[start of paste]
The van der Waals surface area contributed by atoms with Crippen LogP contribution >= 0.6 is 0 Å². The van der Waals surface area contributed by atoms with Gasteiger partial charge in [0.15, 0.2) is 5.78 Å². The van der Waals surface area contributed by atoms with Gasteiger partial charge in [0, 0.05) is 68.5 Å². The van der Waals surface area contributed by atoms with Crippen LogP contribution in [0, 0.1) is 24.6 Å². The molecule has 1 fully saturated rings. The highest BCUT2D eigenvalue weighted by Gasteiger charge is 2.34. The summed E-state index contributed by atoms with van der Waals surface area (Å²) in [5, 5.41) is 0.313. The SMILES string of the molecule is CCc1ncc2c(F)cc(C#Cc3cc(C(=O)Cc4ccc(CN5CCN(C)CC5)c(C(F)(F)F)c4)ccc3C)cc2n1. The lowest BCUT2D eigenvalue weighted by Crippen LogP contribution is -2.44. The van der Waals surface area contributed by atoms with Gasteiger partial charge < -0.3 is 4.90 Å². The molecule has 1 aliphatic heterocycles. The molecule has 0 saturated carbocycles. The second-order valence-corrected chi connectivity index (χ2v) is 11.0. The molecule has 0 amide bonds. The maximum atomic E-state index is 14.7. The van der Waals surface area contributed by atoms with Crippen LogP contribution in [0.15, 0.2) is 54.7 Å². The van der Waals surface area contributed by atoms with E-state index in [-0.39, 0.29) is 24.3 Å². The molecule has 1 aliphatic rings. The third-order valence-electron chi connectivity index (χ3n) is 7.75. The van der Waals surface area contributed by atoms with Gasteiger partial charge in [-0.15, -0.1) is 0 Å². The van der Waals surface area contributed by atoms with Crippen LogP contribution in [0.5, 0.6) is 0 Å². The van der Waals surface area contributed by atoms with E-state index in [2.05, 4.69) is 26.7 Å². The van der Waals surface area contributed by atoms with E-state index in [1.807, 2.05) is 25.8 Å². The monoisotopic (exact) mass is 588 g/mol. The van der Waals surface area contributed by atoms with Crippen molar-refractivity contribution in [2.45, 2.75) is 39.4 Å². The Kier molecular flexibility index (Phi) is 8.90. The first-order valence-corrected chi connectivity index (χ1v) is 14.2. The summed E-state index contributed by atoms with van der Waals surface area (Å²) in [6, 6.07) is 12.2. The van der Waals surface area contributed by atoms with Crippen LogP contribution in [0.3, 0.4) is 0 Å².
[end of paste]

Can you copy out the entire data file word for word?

The van der Waals surface area contributed by atoms with Crippen LogP contribution >= 0.6 is 0 Å². The van der Waals surface area contributed by atoms with Gasteiger partial charge in [0.15, 0.2) is 5.78 Å². The van der Waals surface area contributed by atoms with Gasteiger partial charge in [0, 0.05) is 68.5 Å². The van der Waals surface area contributed by atoms with Crippen LogP contribution in [0, 0.1) is 24.6 Å². The molecule has 1 fully saturated rings. The highest BCUT2D eigenvalue weighted by Gasteiger charge is 2.34. The summed E-state index contributed by atoms with van der Waals surface area (Å²) in [5, 5.41) is 0.313. The SMILES string of the molecule is CCc1ncc2c(F)cc(C#Cc3cc(C(=O)Cc4ccc(CN5CCN(C)CC5)c(C(F)(F)F)c4)ccc3C)cc2n1. The lowest BCUT2D eigenvalue weighted by Crippen LogP contribution is -2.44. The van der Waals surface area contributed by atoms with Gasteiger partial charge < -0.3 is 4.90 Å². The molecule has 1 aliphatic heterocycles. The molecule has 0 saturated carbocycles. The second-order valence-corrected chi connectivity index (χ2v) is 11.0. The molecule has 0 amide bonds. The maximum atomic E-state index is 14.7. The van der Waals surface area contributed by atoms with Crippen LogP contribution in [0.15, 0.2) is 54.7 Å². The van der Waals surface area contributed by atoms with E-state index in [-0.39, 0.29) is 24.3 Å². The molecule has 1 aliphatic rings. The third-order valence-electron chi connectivity index (χ3n) is 7.75. The van der Waals surface area contributed by atoms with Gasteiger partial charge in [-0.15, -0.1) is 0 Å². The van der Waals surface area contributed by atoms with Crippen LogP contribution in [0.5, 0.6) is 0 Å². The van der Waals surface area contributed by atoms with E-state index in [2.05, 4.69) is 26.7 Å². The van der Waals surface area contributed by atoms with E-state index in [1.807, 2.05) is 25.8 Å². The monoisotopic (exact) mass is 588 g/mol. The van der Waals surface area contributed by atoms with Crippen molar-refractivity contribution in [2.45, 2.75) is 39.4 Å². The Kier molecular flexibility index (Phi) is 8.90. The first-order valence-corrected chi connectivity index (χ1v) is 14.2. The summed E-state index contributed by atoms with van der Waals surface area (Å²) in [6, 6.07) is 12.2. The van der Waals surface area contributed by atoms with Crippen LogP contribution in [0.3, 0.4) is 0 Å².